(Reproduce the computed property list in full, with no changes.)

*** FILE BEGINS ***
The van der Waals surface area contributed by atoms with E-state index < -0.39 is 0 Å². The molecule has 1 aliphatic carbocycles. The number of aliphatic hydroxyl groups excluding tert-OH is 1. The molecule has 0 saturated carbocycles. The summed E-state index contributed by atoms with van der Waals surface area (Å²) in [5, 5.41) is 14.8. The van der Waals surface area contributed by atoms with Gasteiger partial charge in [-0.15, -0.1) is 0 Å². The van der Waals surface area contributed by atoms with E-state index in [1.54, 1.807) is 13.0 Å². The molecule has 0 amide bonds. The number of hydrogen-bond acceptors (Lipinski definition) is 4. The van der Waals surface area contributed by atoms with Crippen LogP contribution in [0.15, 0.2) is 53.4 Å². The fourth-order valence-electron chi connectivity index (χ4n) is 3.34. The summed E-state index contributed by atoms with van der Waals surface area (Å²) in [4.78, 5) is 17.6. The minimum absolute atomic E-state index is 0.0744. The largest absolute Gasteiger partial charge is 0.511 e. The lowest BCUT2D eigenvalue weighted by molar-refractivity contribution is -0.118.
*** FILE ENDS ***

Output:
The van der Waals surface area contributed by atoms with E-state index < -0.39 is 0 Å². The molecule has 1 aliphatic carbocycles. The number of aliphatic hydroxyl groups excluding tert-OH is 1. The molecule has 0 saturated carbocycles. The summed E-state index contributed by atoms with van der Waals surface area (Å²) in [5, 5.41) is 14.8. The van der Waals surface area contributed by atoms with Gasteiger partial charge in [-0.15, -0.1) is 0 Å². The van der Waals surface area contributed by atoms with E-state index in [1.54, 1.807) is 13.0 Å². The molecule has 0 amide bonds. The number of hydrogen-bond acceptors (Lipinski definition) is 4. The van der Waals surface area contributed by atoms with Crippen LogP contribution in [0.15, 0.2) is 53.4 Å². The fourth-order valence-electron chi connectivity index (χ4n) is 3.34. The summed E-state index contributed by atoms with van der Waals surface area (Å²) in [4.78, 5) is 17.6. The minimum absolute atomic E-state index is 0.0744. The largest absolute Gasteiger partial charge is 0.511 e. The lowest BCUT2D eigenvalue weighted by molar-refractivity contribution is -0.118.